Green Goodbyes, where sustainability is the new Black

Warning: this article discusses topics including death and burials

Death is understandably not everyone's cup of tea as a conversation starter. Perhaps because some consider it confronting or maybe because society has made it taboo. I mean, it's an intense and emotionally charging event in our lives and can often change the way we look at life itself. But when considering choices for a greener and more sustainable way of living, have you ever wondered if your end-of-life wishes are equally eco-friendly?

With a flourishing greener consciousness, it's no surprise that even the most profound moments of our lives are being discussed with sustainability in mind. As I read more, it turns out that there is a growing movement that's dedicated to re-frame the way we perceive death and the funeral industry itself, aiming for a more compassionate, transparent, and eco-friendly approach to end of life. 

What is the environmental impact of today's burial process?

The truth is that the current and most popular methods of body disposal aren't as sustainable as we might think and typically involved a significant waste of resources and the use of toxic chemicals.  Traditional burials as we mostly know in Western culture, while deeply ingrained, involve the use of highly toxic and cancerous cocktails, such as formaldehyde for the embalming process (which by the way, is optional). This practice of "preserving" loved ones is quite detrimental for the environment and also puts the health of those who work in the funeral industry.

In the UK, the most common and popular practice by far, is cremation. It's a significantly greener option than the traditional burial as it uses less resources and harmful components. However, even with the modernization of crematoriums, it still requires a significant amount of natural gas to reach  required temperatures which greatly contributes to the carbon footprint of the process. In addition to this, pollutants like carbon dioxide are released into the air and potentially harmful chemicals such as a mercury from dental fillings. These emissions can have detrimental effects on air quality and contribute to climate change, making cremation less environmentally friendly than one might initially assume.

How can we make death greener?

Eco death isn't about rejecting death rituals or denying grief. It's about embracing choices that emphasize sustainability, especially if sustainable living was a key principle of the recently deceased. It focuses on minimising environmental impacts and avoiding resource waste. Whether that’s through choosing biodegradable caskets, natural burial sites, or even innovative practices like aquamation. The options are diverse and immense, offering not only eco-friendly alternatives but also deeply meaningful ones.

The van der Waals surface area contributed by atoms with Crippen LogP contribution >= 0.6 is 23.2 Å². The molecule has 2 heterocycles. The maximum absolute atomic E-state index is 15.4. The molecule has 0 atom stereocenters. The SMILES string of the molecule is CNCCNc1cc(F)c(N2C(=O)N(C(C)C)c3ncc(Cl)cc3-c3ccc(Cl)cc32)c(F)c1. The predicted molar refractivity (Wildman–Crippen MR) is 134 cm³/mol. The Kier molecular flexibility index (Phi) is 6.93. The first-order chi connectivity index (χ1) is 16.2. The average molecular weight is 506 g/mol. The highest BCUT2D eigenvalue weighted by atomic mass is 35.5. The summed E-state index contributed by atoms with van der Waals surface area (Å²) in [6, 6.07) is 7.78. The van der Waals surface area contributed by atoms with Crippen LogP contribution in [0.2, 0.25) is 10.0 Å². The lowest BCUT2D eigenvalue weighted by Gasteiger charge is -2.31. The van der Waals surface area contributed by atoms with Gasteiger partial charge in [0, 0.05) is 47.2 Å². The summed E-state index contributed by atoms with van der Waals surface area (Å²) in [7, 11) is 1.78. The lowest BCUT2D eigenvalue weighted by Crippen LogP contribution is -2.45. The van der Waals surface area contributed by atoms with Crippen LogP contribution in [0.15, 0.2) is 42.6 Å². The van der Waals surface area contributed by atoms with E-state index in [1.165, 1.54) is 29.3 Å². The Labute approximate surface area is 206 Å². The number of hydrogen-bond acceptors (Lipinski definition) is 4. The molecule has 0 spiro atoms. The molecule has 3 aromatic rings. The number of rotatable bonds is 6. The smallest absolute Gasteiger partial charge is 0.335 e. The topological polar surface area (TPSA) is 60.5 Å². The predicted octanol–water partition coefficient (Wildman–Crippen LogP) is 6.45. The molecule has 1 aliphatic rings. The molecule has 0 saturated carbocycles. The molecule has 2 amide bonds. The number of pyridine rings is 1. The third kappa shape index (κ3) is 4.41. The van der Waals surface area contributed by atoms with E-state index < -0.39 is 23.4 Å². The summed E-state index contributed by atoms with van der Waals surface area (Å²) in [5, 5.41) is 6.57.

What are some examples of green burials?

Natural burial, also considered until not that long ago the ‘traditional burial’. The difference relies on removing all the preserving, death beautification and sanitizing process. From simply being placed in a cotton or bamboo shroud or a casket made of biodegradable components such as willow, cardboard or wool and then buried in a natural area - it can be on your own land or designated woodlands and there you can rest surrounded by lush greenery and naturally become a part of life's cycle. In the United Kingdom, natural burials are indeed legal and increasingly popular as a green alternative to traditional burials or cremations. Local authorities usually govern burial grounds, so the specific regulations might vary depending on your location, but most are quite accommodating of eco-friendly options. It's always a good idea to consult with your local council for the most accurate information tailored to your region.

You can also choose to be made into compost and give back to nature by enriching the soil. The most recent and fascinating approaches include mushroom suits, where you can become one with mycelium or aquamation which has been gaining popularity as it has a lower environmental impact compared to cremation, using less energy and producing fewer greenhouse gas emissions.

In the end, regardless of your choices and feelings about this subject, when choosing how to grieve and honour your loved ones, there are no good or bad ways. But if we can make it greener without renouncing the ritualistic aspects of grieving, why shouldn't we? It doesn't need to be more complicated or a burden to add to the moment. Luckily, there are some great funeral homes available to guide and help us through it, the green way, and with no less compassion. You can talk about a loved one's funeral or even your own end-of-life wishes. Maybe thinking and talking about death in a greener way will make it less daunting. Maybe.

Regardless, goodbyes are hard, but wouldn't it be lovely if we could honour our friends and loved ones in the manner in which they lived their lives.

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